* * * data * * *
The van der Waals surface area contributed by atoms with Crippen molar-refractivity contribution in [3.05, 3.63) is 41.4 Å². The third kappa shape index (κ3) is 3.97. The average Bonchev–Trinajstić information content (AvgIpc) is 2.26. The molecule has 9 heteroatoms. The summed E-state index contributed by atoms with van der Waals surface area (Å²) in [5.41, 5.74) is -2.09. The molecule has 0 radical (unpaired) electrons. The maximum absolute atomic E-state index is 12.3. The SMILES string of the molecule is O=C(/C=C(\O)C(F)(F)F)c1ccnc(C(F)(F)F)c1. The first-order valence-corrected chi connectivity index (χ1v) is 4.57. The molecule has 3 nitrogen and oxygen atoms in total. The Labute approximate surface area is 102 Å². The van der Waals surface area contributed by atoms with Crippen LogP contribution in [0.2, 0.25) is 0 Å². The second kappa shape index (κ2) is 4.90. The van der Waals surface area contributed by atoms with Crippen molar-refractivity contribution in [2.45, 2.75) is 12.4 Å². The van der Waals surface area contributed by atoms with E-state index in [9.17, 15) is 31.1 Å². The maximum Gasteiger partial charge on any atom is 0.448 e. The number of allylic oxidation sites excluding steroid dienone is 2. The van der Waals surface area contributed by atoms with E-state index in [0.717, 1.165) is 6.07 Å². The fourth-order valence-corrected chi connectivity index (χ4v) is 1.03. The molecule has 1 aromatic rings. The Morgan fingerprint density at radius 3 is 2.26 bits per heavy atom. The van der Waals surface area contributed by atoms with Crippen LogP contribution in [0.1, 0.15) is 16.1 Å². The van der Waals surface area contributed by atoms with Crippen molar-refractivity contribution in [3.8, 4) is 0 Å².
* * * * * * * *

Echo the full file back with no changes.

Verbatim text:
The van der Waals surface area contributed by atoms with Crippen molar-refractivity contribution in [3.05, 3.63) is 41.4 Å². The third kappa shape index (κ3) is 3.97. The average Bonchev–Trinajstić information content (AvgIpc) is 2.26. The molecule has 9 heteroatoms. The summed E-state index contributed by atoms with van der Waals surface area (Å²) in [5.41, 5.74) is -2.09. The molecule has 0 radical (unpaired) electrons. The maximum absolute atomic E-state index is 12.3. The SMILES string of the molecule is O=C(/C=C(\O)C(F)(F)F)c1ccnc(C(F)(F)F)c1. The first-order valence-corrected chi connectivity index (χ1v) is 4.57. The molecule has 3 nitrogen and oxygen atoms in total. The Labute approximate surface area is 102 Å². The van der Waals surface area contributed by atoms with Crippen LogP contribution in [0.2, 0.25) is 0 Å². The second kappa shape index (κ2) is 4.90. The van der Waals surface area contributed by atoms with Crippen molar-refractivity contribution in [2.45, 2.75) is 12.4 Å². The van der Waals surface area contributed by atoms with E-state index in [9.17, 15) is 31.1 Å². The maximum Gasteiger partial charge on any atom is 0.448 e. The number of allylic oxidation sites excluding steroid dienone is 2. The van der Waals surface area contributed by atoms with E-state index in [0.717, 1.165) is 6.07 Å². The fourth-order valence-corrected chi connectivity index (χ4v) is 1.03. The molecule has 1 aromatic rings. The Morgan fingerprint density at radius 3 is 2.26 bits per heavy atom. The van der Waals surface area contributed by atoms with Crippen LogP contribution in [0.1, 0.15) is 16.1 Å². The van der Waals surface area contributed by atoms with Crippen molar-refractivity contribution in [3.8, 4) is 0 Å².